Guest Opinion | The Doctor is In: Tips from a medical student on how to fight imposter syndrome

Imposter syndrome is common when students enter college, but there are steps you can take to be more confident in your academic journey.


Imposter syndrome describes a person’s feelings of inadequacy despite their many achievements and accolades.

This affects many students as they enroll in a professional or graduate program — first-generation, non-traditional, and students of color entering higher education also report experiencing imposter syndrome at higher rates. This may be because these demographics are not commonly represented within the faculty in higher education. Of all full-time faculty in degree-granting post-secondary institutions in fall 2018, 7 percent were Asian/Pacific Islander males, 5 percent were Asian/Pacific Islander females, and only 3 percent each were Black males, Black females, Hispanic males, and Hispanic females, according to the National Center of Educational Statistics.

Imposter syndrome is rooted in the context of our productivity-driven culture. We emphasize productivity above other values and believe that if we are not achieving at the same level that we perceive those around us to be, we are simply not maximizing our productivity. This can lead to an endless cycle of work, frustration, and comparison instead of growth, and self-reflection. While I have by no means conquered my own imposter syndrome as a medical student, these are some tips that have helped me feel more comfortable in my journey:

  1. Treat yourself as a Friend

While this sounds cheesy, it’s important we treat ourselves like we would treat a friend during times of distress or when feelings of incapability surface. When we comfort friends, we remind them of their past achievements and amplify their positive qualities. Yet, we let ourselves indulge in negative thoughts. Too often, we breeze past our accomplishments, in search of the next big goal, without taking time to reward ourselves with relaxation and fulfillment.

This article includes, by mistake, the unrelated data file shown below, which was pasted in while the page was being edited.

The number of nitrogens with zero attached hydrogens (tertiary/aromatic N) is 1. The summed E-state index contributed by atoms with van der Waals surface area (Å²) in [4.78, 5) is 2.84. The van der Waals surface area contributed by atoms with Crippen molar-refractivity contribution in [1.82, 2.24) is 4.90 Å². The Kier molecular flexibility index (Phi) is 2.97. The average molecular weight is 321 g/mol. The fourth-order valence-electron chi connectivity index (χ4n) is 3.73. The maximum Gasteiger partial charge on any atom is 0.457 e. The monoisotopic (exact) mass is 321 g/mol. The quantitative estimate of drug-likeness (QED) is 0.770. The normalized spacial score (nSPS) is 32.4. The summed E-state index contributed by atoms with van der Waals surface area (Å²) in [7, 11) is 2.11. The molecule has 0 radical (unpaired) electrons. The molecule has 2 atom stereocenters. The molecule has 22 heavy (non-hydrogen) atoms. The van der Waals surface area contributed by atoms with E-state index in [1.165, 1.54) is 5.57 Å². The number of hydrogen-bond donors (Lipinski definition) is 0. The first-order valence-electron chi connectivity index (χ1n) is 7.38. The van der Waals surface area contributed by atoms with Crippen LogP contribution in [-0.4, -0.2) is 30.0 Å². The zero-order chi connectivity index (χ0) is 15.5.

1. Reflect.

If you are more of a logical thinker, it can help to reflect on your academic journey. Remember, someone specifically chose you to be here because they believed in your ability to succeed. For example, for medical school this process consists of a common application consisting of a plethora of extracurricular activities, GPA, MCAT, a secondary application, and an interview. This is not a process designed to let people slip through the cracks. If you were chosen among the thousands of other applicants, there was a reason.

  1. Ask for help

Sometimes there are qualms that can only be resolved by talking to other people, including friends. There will never be a time when you have as many resources at your fingertips than when you are in school, so take advantage of them. The University of Iowa offers counseling services and opportunities to meet with academic advisors or faculty in your program. Regardless of who you turn to, never be ashamed to seek help.

Higher education, especially during a pandemic, can create an environment of stress and comparison. Don’t let your mind take advantage of these feelings and trick you into believing you don’t belong. You are on the path you need to be, and you have all the tools at your disposal for success.

To schedule an appointment at University Counseling Services you can call (319)-335-7294, or email [email protected]

                        -Megan Sinik, MD Candidate, Class of 2024

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